Digging Up Trauma

Reflections on a first attempt at writing a historical novel

Steve Fendt
7 min readMay 7, 2022


Extract: Victoria or Port Phillip, J. & F. Tallis, New York, 1851 (David Rumsey Historical Map Collection)

‘The past is a foreign country; they do things differently there.’
L. P. Hartley, The Go-Between, 1953

Out of my comfort zone

I grew up an Englishman on English soil. The past of the land I lived on was my past; I felt, rightly or wrongly, that I understood it intimately, intuitively.

These days, I live on the other side of the world, in a country where, until 1788, there were no Englishmen, other than a tiny number of whalers and sealers at a few points around our continent’s vast coastline — and no Englishwomen at all, as far as is known.

Stolen land, stolen history

The ‘settlement’ of the land that I live on, here in Victoria, began in 1835 with the landing of John Batman and his party.

It’s so close that I feel I can almost reach out and touch it. There are still descendents of the first settlers living on the same land their ancestors took possession of. Let’s not mince words: the land that they stole, with the connivance of the British Crown.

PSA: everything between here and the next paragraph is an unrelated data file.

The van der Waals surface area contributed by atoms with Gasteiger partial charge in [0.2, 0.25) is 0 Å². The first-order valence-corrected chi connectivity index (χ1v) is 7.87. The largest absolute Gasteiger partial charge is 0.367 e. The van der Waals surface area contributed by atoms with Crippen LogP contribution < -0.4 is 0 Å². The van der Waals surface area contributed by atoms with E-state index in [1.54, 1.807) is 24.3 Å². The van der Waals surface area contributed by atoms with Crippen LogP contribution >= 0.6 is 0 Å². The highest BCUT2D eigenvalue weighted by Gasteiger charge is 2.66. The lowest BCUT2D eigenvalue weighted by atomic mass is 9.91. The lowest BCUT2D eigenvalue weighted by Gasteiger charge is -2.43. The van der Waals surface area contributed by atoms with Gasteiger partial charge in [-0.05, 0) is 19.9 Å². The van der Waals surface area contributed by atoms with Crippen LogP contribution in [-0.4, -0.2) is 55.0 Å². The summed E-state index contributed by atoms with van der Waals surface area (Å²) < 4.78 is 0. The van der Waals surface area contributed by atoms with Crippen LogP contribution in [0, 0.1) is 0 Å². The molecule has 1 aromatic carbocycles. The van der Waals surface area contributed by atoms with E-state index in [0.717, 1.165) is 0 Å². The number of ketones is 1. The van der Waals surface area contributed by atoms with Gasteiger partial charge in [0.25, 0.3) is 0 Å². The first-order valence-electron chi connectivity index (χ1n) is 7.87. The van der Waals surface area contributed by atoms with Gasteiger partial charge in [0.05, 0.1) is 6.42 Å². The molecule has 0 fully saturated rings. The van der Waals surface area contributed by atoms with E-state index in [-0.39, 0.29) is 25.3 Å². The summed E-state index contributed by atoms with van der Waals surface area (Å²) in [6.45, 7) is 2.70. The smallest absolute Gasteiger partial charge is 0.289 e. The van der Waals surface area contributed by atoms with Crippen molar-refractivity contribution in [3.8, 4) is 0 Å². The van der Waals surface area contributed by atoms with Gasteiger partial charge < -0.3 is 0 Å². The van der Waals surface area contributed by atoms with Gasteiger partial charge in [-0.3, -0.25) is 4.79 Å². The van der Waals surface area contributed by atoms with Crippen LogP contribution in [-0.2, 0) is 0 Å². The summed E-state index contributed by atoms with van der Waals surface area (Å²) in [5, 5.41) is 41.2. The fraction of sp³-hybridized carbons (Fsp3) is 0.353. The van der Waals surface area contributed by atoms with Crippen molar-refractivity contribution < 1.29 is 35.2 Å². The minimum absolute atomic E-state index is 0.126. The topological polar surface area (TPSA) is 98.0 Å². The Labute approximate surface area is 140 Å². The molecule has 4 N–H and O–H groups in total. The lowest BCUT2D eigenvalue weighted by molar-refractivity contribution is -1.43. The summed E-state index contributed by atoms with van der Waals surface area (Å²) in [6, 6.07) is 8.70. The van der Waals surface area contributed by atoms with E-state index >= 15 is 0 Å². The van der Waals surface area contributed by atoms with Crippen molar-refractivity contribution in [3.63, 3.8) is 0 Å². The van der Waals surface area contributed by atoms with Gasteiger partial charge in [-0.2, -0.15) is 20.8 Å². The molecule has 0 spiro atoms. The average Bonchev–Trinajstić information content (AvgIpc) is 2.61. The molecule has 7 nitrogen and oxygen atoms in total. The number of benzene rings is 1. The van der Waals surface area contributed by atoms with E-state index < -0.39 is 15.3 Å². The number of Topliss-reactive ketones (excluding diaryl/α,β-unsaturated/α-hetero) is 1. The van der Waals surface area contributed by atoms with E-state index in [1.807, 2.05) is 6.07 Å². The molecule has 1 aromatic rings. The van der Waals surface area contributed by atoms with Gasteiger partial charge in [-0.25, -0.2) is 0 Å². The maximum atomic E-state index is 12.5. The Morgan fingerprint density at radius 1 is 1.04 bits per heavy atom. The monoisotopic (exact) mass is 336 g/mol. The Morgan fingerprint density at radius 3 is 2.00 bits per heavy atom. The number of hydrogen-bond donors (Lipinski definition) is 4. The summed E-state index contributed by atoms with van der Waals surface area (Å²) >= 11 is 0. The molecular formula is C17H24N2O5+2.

For, of course, there were people here already, and this was their land. They were already here before climatic and geological processes reshaped this part of Australia almost out of recognition. Before Tasmania became an island, they were here. Before Port Phillip became a vast shallow bay, they were here. Before volcanic eruptions created Tower Hill near Warrnambool approximately 40,000 years ago, they were here — and left their artefacts under the cinder cone as if to prove it.

Their descendents are still here. Nearly one million modern-day Australians have Aboriginal or Torres Strait Islander ancestry.

No thanks, it must be said, to the colonists, most of whom came from the country of my birth.

It’s not that there was a systematic attempt at genocide, exactly.

It’s not that the original inhabitants of this country were always and everywhere ignored, denied a legal existence and rights, dispossessed, tricked into giving up their land, shot, poisoned en masse, driven off cliffs, raped, forcibly assimilated, murdered through neglect, had…



Steve Fendt

https://stevefendt.substack.com Short stories, serial fiction, memoirs of a possibly quasi-true nature. Aussie tales of banjos, beaches and the bush.